So all in all I am not a fan of populism but I understand that in some situations one might have somewhat pragmatic view on certain issues. Ideally one could combine both: Campaigning for popular issues that are aligned with our values (e.g. higher wages) but at the same also changing the discourse and bringing it more to the left. Bernie Sanders did this rather well for the most part. Even thought he did not win he change the discourse and the US is not able to talk about socialism again.

One of the dangers of drawing this line, of course is that the popular issues are usually the ones that a majority is concerned with and that issues that would only benefit smaller and marginalized groups are seen as less important. Fighting for higher wages is popular as many are affected while fighting for the rights of trans- or non-binary people, even if not very radical seems less advisable from the populist point of view. But of course: each of us is in some kind of minority and if we tolerate discrimination against one minority we potentially tolerate discrimination against any and all, or as the saying goes: "Nobody’s free until everybody’s free". So yes: populism is a slippery slope towards loosing the core value of the left: Solidarity.

So, seen from this angle, TYT was again on the wrong side. Canceling solidarity with a small and marginalized group that is currently widely discriminated and villainized by the right is certainly not a good thing.

It should also be noted that just by "tuning it down" does not mean the right will not still viciously attack it anyway: If they e.g. want to run a campaign against inclusive language they will still find someone out there who happens to use it in a somewhat unfortunate way so that it becomes possible to make fun of it.

Language and "Definitionsmacht"

After considering the 2 aspects above, I think it should still be possible to openly discuss our strategy within the left. Just because something is meant well does not mean it is always helpful. As long as it is clear that we are on actually on the side of the oppressed and marginalized we must be able to discuss strategy to helps them best - and of course: Not discuss this over their head but with them. In the end they should know best what they think can help them and what does not.

Certainly naming someone by a body part is not a nice thing to do. We need inclusive language but this does not mean that we should not have a debate about which terms or symbols to use. The rainbow flag looks nice and in general a colorful rainbow brings up positive emotions. So this is an example of a symbol that was chosen well. As for e.g. gender neutral language (more of an issue that we have in e.g. the German language where every words is always associated with a gender) this is also true. We can choose different ways of representing this. One thing is for sure: If you try to change language to something new then initially that will always sound odd to those that are used to the old language. And I would argue that this is why we need that language in the first place: This way, when ever someone write or reads the text then they are reminded that the issue at hand also might have a gender aspect, etc.. so the "inconvenience" of that language is not a bug but a feature.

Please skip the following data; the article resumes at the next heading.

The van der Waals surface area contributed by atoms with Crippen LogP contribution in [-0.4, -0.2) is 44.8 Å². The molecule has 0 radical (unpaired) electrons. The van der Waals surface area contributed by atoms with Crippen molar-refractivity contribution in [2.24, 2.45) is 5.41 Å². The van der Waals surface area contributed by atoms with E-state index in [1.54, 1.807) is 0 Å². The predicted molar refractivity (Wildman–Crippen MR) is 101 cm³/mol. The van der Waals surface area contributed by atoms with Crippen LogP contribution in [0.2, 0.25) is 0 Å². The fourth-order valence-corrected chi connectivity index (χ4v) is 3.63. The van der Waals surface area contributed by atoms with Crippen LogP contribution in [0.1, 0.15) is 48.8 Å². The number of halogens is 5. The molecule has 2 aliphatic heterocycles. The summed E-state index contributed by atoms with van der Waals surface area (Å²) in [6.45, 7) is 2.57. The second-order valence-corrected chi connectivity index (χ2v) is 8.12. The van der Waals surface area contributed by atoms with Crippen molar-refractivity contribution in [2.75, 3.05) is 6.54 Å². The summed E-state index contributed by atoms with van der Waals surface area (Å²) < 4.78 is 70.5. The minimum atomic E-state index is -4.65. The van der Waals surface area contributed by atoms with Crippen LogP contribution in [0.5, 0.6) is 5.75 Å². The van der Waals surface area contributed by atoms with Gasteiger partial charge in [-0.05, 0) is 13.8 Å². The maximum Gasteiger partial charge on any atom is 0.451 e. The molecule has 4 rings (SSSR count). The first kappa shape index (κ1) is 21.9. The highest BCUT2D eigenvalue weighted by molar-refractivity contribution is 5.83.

And how ever nice the language or the symbol is: the right will still try to ridicule it anyways. Still that does not mean that we should not have a discussion about which language is preferable. "birthing person" certainly is nicer then "person with an uterus". One could argue if it would not still be possible to use "mother". While "mother" is currently associated with a female person this could be change to include also persons that identify as male. In order for this to work we would need a campaign around this that transports that re-definition. This might work or not. It is in the end a matter of "Definitionsmacht" - who is powerful enough to define the meaning of our language. I do not want to advocate for this approach here. And as a white, male, CIS person I am not in the position to do so anyways. Just as a thought experiment. Considering the argument from above, that the new inclusive language should to some degree be "inconvenient" I would rather argue against the idea.

The point here is: This is where I would give Ana, Cenk and TYT the benefit of the doubt. It must be possible to openly discuss our strategies within the left. Hopefully they are also considering the points 1 and 2 mentioned above.

"woke washing"

Not directly related to the discussion around TYT is the point that Slavoj Žižek often makes against inclusive language and such. That this is a cheap way for corporations to brush up their public image. They seem to be in favor of diversity, etc. while at the same time producing weapons, polluting the environment or engaging in mass surveillance, etc. This is sometimes called "woke washing".

Yes but this should not be an argument against inclusive language. It just should be a reminder that we still also have more to do in many fields and that we might also need to work on the language that we use there.

Franz Schäfer (Mond), April 2023.